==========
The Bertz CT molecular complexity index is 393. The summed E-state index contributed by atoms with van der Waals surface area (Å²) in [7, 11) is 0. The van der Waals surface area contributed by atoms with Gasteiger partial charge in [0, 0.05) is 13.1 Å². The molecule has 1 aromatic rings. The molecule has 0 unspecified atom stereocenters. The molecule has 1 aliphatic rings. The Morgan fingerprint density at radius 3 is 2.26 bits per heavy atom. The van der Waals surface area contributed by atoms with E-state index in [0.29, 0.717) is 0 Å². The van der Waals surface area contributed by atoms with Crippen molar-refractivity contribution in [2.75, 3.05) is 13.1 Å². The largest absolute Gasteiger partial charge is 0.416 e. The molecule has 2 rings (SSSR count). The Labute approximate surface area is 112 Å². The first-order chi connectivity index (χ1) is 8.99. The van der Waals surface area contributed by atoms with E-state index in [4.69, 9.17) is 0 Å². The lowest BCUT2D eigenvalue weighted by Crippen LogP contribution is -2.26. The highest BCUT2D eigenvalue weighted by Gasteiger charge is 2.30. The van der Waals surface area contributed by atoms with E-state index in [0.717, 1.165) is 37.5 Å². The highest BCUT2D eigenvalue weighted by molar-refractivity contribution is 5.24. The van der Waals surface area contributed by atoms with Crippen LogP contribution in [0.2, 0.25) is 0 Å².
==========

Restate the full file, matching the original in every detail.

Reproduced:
The Bertz CT molecular complexity index is 393. The summed E-state index contributed by atoms with van der Waals surface area (Å²) in [7, 11) is 0. The van der Waals surface area contributed by atoms with Gasteiger partial charge in [0, 0.05) is 13.1 Å². The molecule has 1 aromatic rings. The molecule has 0 unspecified atom stereocenters. The molecule has 1 aliphatic rings. The Morgan fingerprint density at radius 3 is 2.26 bits per heavy atom. The van der Waals surface area contributed by atoms with E-state index in [0.29, 0.717) is 0 Å². The van der Waals surface area contributed by atoms with Crippen molar-refractivity contribution in [2.75, 3.05) is 13.1 Å². The largest absolute Gasteiger partial charge is 0.416 e. The molecule has 2 rings (SSSR count). The Labute approximate surface area is 112 Å². The first-order chi connectivity index (χ1) is 8.99. The van der Waals surface area contributed by atoms with E-state index in [4.69, 9.17) is 0 Å². The lowest BCUT2D eigenvalue weighted by Crippen LogP contribution is -2.26. The highest BCUT2D eigenvalue weighted by Gasteiger charge is 2.30. The van der Waals surface area contributed by atoms with E-state index in [0.717, 1.165) is 37.5 Å². The highest BCUT2D eigenvalue weighted by molar-refractivity contribution is 5.24. The van der Waals surface area contributed by atoms with Crippen LogP contribution in [0.2, 0.25) is 0 Å².